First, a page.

# Algebraic Effects

*Note that this feature is still in an experimental stage.*

Miking's standard library includes support for working with effectful computations.

The relevant file is `stdlib/effect.mc`

, inspired by algebraic effects / free(er) monads. To learn more, see e.g., ^{1},^{2},^{3}.

## Overviewâ€‹

The main part of the library is the `Effect`

fragment, which defines a type `Eff a`

representing generic effectful computations. Users may extend `Eff`

with their own effectful operations along with handlers for those operations.

Effects interact well with language fragment composition. To use a given effect, simply include the corresponding fragment and start using the effectful operations. A `sem`

clause in one language fragment may use a given effect (e.g., a read-only context) without interfering with the definitions of other clauses (e.g., without having to add an extra parameter even in clauses where the context is unused). The only requirement is that the `sem`

returns an `Eff`

-type.

In addition to `stdlib/effect.mc`

, there is also `stdlib/mexpr/ast-effect.mc`

, which contains variations of an `smapEff`

-function which can be used to map effectful operations over MExpr AST nodes.

## A small exampleâ€‹

For example, consider the following fragment:

`lang TestLang = Reader + NonDet`

sem getInt : Ctx -> Int

sem effProg : () -> Eff Int

sem effProg = | () ->

bind (choose [0,1]) (lam i.

bind (choose [2,3]) (lam j.

bind (ask getInt) (lam k.

return (addi (addi i j) k))))

end

The fragment `TestLang`

imports two effects: read-only context (`Reader`

) and non-determinism (`NonDet`

). `effProg`

defines an effectful program which uses both effects. The program first chooses two numbers `i \in [0,1]`

and `j \in [2,3]`

, then reads a number `k`

from the context, and then returns the sum of the three. Note that the context type is kept abstract, we only declare a sem `getInt : Ctx -> Int`

for extracting an integer from it.

To run the program, we provide a concrete implementation of `getInt`

and a value for the context:

`lang TestLangImpl = TestLang`

syn Ctx = | ICtx Int

sem getInt = | ICtx i -> i

end

mexpr

use TestLangImpl in

utest runEff (handleND (handleReader (ICtx 7) (effProg ())))

with [9,10,10,11] in ()

Here, the `Reader`

effect is first handled using `handleReader`

with a context `ICtx 7`

, and then the nondeterminism effect is resolved using `handleND`

. When all effects are handled, `runEff`

can be used to extract the final value, in this case `[9,10,10,11]`

.

## A larger exampleâ€‹

Now, we show a larger example demonstrating an interpreter for the lambda calculus plus integers and addition written modularly using MLang's language fragments.
The interpreter is structured into two fragments: the `Arith`

fragment which defines the semantics for integers and addition, and the `Lam`

fragment which defines the semantics for variables, functions and applications.
Note how `Arith`

does not deal with variables at all, and yet it can be seamlessly composed with `Lam`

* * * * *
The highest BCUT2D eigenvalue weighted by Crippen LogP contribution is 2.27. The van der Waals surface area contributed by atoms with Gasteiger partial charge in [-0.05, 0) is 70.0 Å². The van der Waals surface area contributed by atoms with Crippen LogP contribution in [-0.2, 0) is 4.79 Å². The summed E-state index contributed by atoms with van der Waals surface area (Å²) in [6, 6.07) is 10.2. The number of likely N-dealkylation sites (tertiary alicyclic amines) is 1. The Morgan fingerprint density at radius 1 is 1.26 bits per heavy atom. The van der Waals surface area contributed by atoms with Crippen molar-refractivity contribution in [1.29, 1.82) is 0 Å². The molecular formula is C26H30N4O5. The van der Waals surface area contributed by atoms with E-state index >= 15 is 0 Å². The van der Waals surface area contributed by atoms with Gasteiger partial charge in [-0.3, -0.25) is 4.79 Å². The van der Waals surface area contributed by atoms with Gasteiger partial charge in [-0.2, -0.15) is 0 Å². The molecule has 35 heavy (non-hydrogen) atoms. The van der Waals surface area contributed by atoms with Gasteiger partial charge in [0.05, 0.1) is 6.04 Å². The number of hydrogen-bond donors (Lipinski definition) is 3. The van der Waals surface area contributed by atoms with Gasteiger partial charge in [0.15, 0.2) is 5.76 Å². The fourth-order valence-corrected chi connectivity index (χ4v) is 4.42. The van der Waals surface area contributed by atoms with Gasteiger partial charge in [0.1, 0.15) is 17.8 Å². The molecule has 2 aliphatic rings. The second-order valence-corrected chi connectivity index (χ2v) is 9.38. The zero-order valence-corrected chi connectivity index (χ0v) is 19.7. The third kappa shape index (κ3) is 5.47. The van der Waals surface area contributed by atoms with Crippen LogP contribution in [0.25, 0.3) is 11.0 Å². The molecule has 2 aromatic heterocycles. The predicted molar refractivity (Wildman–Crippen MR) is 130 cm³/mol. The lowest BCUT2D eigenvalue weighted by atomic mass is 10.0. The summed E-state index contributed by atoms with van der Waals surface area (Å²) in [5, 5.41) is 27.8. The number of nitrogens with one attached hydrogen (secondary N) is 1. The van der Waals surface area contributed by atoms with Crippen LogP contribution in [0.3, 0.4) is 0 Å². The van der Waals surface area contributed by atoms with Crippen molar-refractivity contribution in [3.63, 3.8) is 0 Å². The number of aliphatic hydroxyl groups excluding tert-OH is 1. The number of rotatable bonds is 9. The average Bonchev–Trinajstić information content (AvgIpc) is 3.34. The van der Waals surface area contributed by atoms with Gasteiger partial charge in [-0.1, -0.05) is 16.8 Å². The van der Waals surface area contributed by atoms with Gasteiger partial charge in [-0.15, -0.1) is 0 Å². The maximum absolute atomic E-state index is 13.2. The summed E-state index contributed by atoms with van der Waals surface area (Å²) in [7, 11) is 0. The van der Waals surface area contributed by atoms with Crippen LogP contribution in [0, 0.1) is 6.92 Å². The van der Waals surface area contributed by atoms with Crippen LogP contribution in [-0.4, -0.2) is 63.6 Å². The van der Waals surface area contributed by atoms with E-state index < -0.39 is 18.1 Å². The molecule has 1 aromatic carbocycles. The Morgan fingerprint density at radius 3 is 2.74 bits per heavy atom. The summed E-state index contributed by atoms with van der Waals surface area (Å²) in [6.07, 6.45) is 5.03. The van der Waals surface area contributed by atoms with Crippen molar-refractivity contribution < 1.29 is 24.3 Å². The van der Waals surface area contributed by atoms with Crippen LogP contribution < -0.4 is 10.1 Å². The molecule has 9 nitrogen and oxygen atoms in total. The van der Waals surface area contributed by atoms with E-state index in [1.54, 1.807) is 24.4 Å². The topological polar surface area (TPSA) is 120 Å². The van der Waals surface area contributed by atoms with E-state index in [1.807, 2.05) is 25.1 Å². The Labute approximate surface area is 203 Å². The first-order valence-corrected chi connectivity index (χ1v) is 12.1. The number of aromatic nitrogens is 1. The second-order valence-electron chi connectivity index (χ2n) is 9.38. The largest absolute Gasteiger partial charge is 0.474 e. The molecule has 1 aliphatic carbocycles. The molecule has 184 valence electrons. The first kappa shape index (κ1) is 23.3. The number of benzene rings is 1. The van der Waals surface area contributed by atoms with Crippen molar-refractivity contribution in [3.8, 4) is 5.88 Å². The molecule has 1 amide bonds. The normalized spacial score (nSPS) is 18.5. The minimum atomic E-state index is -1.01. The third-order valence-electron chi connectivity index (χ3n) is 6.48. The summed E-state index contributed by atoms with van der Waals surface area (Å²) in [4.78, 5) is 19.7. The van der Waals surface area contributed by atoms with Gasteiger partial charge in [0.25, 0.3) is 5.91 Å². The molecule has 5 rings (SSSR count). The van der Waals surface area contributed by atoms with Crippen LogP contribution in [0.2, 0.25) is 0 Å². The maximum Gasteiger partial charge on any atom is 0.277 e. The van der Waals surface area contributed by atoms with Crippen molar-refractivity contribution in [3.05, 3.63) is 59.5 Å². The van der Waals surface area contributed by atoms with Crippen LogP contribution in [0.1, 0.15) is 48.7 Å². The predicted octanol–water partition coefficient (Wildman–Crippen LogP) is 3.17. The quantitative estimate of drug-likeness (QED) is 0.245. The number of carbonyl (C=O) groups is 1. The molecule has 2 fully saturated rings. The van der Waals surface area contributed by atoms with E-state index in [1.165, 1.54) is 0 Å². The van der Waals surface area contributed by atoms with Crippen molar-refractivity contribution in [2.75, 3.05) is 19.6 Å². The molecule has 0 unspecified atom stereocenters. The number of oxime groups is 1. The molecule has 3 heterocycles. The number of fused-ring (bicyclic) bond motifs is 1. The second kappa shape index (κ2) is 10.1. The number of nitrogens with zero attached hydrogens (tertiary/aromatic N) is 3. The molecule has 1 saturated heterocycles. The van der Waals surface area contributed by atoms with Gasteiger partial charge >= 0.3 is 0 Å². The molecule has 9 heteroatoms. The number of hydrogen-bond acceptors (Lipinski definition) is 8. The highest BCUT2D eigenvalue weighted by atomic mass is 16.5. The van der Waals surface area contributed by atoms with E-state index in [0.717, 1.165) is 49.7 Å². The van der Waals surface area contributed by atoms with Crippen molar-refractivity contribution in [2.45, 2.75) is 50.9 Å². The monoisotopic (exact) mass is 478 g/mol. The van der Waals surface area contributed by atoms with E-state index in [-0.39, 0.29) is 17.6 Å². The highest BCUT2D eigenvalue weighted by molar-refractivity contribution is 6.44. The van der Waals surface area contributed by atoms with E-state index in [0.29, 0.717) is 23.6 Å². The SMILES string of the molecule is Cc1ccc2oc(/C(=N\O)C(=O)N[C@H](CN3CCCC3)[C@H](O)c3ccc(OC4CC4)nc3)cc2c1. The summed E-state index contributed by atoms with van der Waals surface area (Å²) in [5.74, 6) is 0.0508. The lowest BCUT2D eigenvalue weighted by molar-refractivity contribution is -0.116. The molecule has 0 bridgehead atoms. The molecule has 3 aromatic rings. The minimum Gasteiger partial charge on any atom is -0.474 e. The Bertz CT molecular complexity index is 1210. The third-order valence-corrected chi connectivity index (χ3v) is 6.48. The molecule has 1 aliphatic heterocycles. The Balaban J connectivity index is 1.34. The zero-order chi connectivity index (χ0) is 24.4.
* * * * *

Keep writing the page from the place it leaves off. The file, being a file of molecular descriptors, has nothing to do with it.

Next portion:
, which (implicitly) needs to pass around a variable context using the `Reader`

effect.

`include "common.mc"`

include "effect.mc"

include "map.mc"

lang Eval

syn Expr =

syn Value =

sem eval : Expr -> Eff Value

end

lang Arith = Eval + Failure

syn Expr =

| Lit Int

| Add (Expr, Expr)

syn Value =

| VInt Int

syn Failure =

| InvalidAddition ()

sem evalAdd : (Value, Value) -> Eff Value

sem evalAdd =

| (VInt i, VInt j) -> return (VInt (addi i j))

| _ -> fail (InvalidAddition ())

sem eval =

| Lit i -> return (VInt i)

| Add (e1, e2) ->

bind (eval e1) (lam v1.

bind (eval e2) (lam v2.

evalAdd (v1, v2)))

end

lang Lam = Eval + Reader + Failure

syn Expr =

| Lam (String, Expr)

| Var String

| App (Expr, Expr)

syn Value =

| VClos (Map String Value, String, Expr)

syn Failure =

| MissingVariable String

| InvalidApplication ()

sem getVarCtx : Ctx -> Map String Value

sem putVarCtx : Map String Value -> Ctx -> Ctx

sem eval =

| Var s ->

bind (ask getVarCtx) (lam ctx.

match mapLookup s ctx with Some v then return v

else fail (MissingVariable s))

| Lam (s, e) ->

bind (ask getVarCtx) (lam ctx.

return (VClos (ctx, s, e)))

| App (e1, e2) ->

bind (eval e1) (lam v1.

bind (eval e2) (lam v2.

match v1 with VClos (ctx, s, e) then

local (putVarCtx (mapInsert s v2 ctx)) (eval e)

else fail (InvalidApplication ())))

end

lang EvalClient = Arith + Lam

syn Ctx = | Vars (Map String Value)

sem getVarCtx =

| Vars ctx -> ctx

sem putVarCtx ctx =

| _ -> Vars ctx

end

mexpr

use EvalClient in

let formatFailure : Failure -> String = lam f.

switch f

case InvalidAddition () then "Attempted to add non-integer values!"

case InvalidApplication () then "Attempted to apply non-function value!"

case MissingVariable s then join ["Unknown variable ", s, " encountered!"]

end

in

let formatValue : Value -> String = lam v.

switch v

case VInt i then int2string i

case VClos _ then "<function>"

end

in

let e : Expr =

App (Lam ("x", Add (Var "x", Lit 5)), Lit 7)

in

let result : Either String Value =

runEff

(handleFail formatFailure

(handleReader (Vars (mapEmpty cmpString))

(eval e)))

in

let output =

switch result

case Right v then formatValue v

case Left s then join ["ERROR: ", s]

end

in

printLn output

## Limitationsâ€‹

There are three main limitations of the implementation at current. The first is that effectful computations have to be written in explicit monadic style as seen above. The second is that there is no static check that all effects have been handled. Trying to extract a value from an effectful computation without handling all effects will give a runtime error. The third limitation is that the runtime performance is not very good. There are techniques for improving the efficiency (e.g., ^{3}), but these are not implemented currently.